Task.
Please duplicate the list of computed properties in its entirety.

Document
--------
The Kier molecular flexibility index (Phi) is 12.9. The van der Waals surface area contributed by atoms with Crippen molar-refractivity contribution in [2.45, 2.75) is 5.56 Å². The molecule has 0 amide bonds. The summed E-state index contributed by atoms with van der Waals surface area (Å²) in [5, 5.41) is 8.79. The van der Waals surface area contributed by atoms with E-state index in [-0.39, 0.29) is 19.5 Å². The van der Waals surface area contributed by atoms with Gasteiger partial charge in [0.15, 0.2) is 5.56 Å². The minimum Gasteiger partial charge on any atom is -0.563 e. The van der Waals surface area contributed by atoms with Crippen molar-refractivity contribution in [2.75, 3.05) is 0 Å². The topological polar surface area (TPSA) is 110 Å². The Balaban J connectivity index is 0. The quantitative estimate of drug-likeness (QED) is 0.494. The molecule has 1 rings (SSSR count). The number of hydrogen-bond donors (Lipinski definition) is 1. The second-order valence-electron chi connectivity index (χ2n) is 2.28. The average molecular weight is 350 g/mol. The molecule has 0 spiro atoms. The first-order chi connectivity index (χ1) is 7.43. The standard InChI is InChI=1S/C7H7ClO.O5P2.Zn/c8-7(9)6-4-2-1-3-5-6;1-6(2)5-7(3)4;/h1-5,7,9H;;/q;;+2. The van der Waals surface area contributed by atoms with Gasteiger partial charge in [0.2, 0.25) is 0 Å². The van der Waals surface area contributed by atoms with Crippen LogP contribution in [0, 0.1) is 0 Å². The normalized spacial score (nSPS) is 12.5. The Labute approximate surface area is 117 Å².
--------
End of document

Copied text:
The Kier molecular flexibility index (Phi) is 12.9. The van der Waals surface area contributed by atoms with Crippen molar-refractivity contribution in [2.45, 2.75) is 5.56 Å². The molecule has 0 amide bonds. The summed E-state index contributed by atoms with van der Waals surface area (Å²) in [5, 5.41) is 8.79. The van der Waals surface area contributed by atoms with E-state index in [-0.39, 0.29) is 19.5 Å². The van der Waals surface area contributed by atoms with Gasteiger partial charge in [0.15, 0.2) is 5.56 Å². The minimum Gasteiger partial charge on any atom is -0.563 e. The van der Waals surface area contributed by atoms with Crippen molar-refractivity contribution in [2.75, 3.05) is 0 Å². The topological polar surface area (TPSA) is 110 Å². The Balaban J connectivity index is 0. The quantitative estimate of drug-likeness (QED) is 0.494. The molecule has 1 rings (SSSR count). The number of hydrogen-bond donors (Lipinski definition) is 1. The second-order valence-electron chi connectivity index (χ2n) is 2.28. The average molecular weight is 350 g/mol. The molecule has 0 spiro atoms. The first-order chi connectivity index (χ1) is 7.43. The standard InChI is InChI=1S/C7H7ClO.O5P2.Zn/c8-7(9)6-4-2-1-3-5-6;1-6(2)5-7(3)4;/h1-5,7,9H;;/q;;+2. The van der Waals surface area contributed by atoms with Gasteiger partial charge in [0.2, 0.25) is 0 Å². The van der Waals surface area contributed by atoms with Crippen LogP contribution in [0, 0.1) is 0 Å². The normalized spacial score (nSPS) is 12.5. The Labute approximate surface area is 117 Å².